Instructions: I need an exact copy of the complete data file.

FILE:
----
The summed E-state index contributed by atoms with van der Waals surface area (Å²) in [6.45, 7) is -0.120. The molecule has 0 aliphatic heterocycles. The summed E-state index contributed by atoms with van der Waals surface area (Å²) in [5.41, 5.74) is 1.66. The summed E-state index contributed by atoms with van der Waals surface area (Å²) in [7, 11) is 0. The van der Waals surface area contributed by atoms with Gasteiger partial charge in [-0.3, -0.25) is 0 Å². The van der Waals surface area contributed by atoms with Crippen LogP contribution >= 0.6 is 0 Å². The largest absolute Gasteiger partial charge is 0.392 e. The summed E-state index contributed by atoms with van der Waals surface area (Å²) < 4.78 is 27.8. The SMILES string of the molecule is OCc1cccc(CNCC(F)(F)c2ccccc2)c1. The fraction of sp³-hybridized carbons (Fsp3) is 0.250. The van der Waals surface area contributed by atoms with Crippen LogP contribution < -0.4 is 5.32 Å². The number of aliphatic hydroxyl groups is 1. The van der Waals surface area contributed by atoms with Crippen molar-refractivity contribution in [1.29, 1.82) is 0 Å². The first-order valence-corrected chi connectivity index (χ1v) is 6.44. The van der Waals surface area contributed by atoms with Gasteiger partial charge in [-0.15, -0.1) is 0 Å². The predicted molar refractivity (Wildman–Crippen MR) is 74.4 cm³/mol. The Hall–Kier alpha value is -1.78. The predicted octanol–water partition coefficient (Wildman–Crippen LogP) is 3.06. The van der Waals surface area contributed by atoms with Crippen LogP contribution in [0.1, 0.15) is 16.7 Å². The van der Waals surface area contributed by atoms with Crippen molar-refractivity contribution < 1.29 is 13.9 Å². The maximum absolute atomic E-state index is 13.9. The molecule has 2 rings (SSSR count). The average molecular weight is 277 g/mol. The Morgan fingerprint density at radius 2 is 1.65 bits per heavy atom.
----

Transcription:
The summed E-state index contributed by atoms with van der Waals surface area (Å²) in [6.45, 7) is -0.120. The molecule has 0 aliphatic heterocycles. The summed E-state index contributed by atoms with van der Waals surface area (Å²) in [5.41, 5.74) is 1.66. The summed E-state index contributed by atoms with van der Waals surface area (Å²) in [7, 11) is 0. The van der Waals surface area contributed by atoms with Gasteiger partial charge in [-0.3, -0.25) is 0 Å². The van der Waals surface area contributed by atoms with Crippen LogP contribution >= 0.6 is 0 Å². The largest absolute Gasteiger partial charge is 0.392 e. The summed E-state index contributed by atoms with van der Waals surface area (Å²) < 4.78 is 27.8. The SMILES string of the molecule is OCc1cccc(CNCC(F)(F)c2ccccc2)c1. The fraction of sp³-hybridized carbons (Fsp3) is 0.250. The van der Waals surface area contributed by atoms with Crippen LogP contribution < -0.4 is 5.32 Å². The number of aliphatic hydroxyl groups is 1. The van der Waals surface area contributed by atoms with Crippen molar-refractivity contribution in [1.29, 1.82) is 0 Å². The first-order valence-corrected chi connectivity index (χ1v) is 6.44. The van der Waals surface area contributed by atoms with Gasteiger partial charge in [-0.15, -0.1) is 0 Å². The predicted molar refractivity (Wildman–Crippen MR) is 74.4 cm³/mol. The Hall–Kier alpha value is -1.78. The predicted octanol–water partition coefficient (Wildman–Crippen LogP) is 3.06. The van der Waals surface area contributed by atoms with Crippen LogP contribution in [0.1, 0.15) is 16.7 Å². The van der Waals surface area contributed by atoms with Crippen molar-refractivity contribution < 1.29 is 13.9 Å². The maximum absolute atomic E-state index is 13.9. The molecule has 2 rings (SSSR count). The average molecular weight is 277 g/mol. The Morgan fingerprint density at radius 2 is 1.65 bits per heavy atom.